Tom Sawyer's Restaurant & Pastry Shop
Liz Dzuro
Want breakfast like Grandma used to make? Hit this popular Sunday brunch spot for some delicious, artery-clogging, syrup-soaked food served on plates, in skillets, or even in pots — all for about $9 or less. Tom Sawyer takes the ordinary breakfast ensembles and re-creates them, like the decadent croissant French toast. If you're up for consuming even more after breakfast, try the chocolate cigars, which look like giant rolls of happiness with chocolate wrapped inside a doughy pastry and covered in powdered sugar.
Spanky's Cheesesteak Factory
There's no way this is gonna end pretty, so let's just define our terms, bloody our lips, and get on with it: French fries are not supposed to be brown, bumpy things with intact skins. They are not supposed to be big. Those are steak fries. A French fry should be thin, almost noodly, and yellow. It should taste light, like air haunted by the ghosts of fat and salt. And if you're feeling playful, it should be topped with bright-orange cheese and hunks of bacon. That's how fries are done at Spanx. Every one of the things is golden, beautiful, and just a little shy of crunchy. Magnificent. We hear Spanx has good cheese steaks too.
Johnnie Brown's
Christina Mendenhall
Chicken wings are sort of like political candidates: What the people really want is choice! Good thing Johnnie Brown's in Delray Beach recognizes that. The bar-food haven rose from the ashes of Elwood's just this past December. Since then, it's picked up where the old joint left off, offering good tunes and stick-to-your-ribs eats to go with its wide selection of draft beer. The wings are crisp and well-fried and come in 12 varieties, ranging from mild to hot. For a slower ride, try coating them in garlicky Parmesan or Asian citrus. The more daring can up the ante with ancho-bourbon, Cajun dry rub, or the baddest of the bad, mango-habanero. Unlike the goopy, corn syrup-based sauces at chain wingeries, each of Johnnie Brown's concoctions taste freshly made and big on flavor. And you can even mix them, if you're so inclined. Now that's some real choice.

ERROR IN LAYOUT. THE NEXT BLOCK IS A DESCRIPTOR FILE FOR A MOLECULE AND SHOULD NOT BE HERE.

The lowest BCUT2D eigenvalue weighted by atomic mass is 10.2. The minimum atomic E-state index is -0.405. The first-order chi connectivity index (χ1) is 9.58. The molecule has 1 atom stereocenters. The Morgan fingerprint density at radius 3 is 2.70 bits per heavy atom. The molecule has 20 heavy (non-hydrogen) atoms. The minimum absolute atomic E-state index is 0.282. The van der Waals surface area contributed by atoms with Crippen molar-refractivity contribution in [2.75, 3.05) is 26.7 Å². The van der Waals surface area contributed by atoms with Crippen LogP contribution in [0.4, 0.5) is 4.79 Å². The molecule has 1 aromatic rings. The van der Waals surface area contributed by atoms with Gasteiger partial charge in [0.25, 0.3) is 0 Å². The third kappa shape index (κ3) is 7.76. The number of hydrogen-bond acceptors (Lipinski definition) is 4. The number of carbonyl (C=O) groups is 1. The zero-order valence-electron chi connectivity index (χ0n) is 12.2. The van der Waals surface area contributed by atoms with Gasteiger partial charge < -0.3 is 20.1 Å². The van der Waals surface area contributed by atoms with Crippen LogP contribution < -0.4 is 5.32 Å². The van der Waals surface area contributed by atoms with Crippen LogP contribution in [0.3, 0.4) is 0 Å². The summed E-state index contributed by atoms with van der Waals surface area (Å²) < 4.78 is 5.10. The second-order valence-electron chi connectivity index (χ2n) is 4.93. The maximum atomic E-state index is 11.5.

LOLA Restaurant and Ultra Lounge
This west Delray hot spot entertains throngs of hungry revelers with live music emanating from its bar-side dance floor on Friday nights a week. While the music — mostly contemporary R&B covers — is delivered expertly and with plenty of soul, it serves only as backdrop to the really entertaining part: people-watching. The plush, low-back seats by the bar are prime real estate for cozying up with small plates of wood-fired chicken wings, crisp-crusted pizzas, and light Mediterranean fare, watching the parade as it shuffles by. And what a parade it is: There are well-to-do socialites mingling with Bocahontases on the prowl, cougar hunters looking for a hookup, and captains of industry just surveying the field. Whether acting as voyeur or relishing in being an object of attention, the scene at LOLA is a crazy good time. Just bring your best pair of dancing shoes and some sunglasses to hide behind.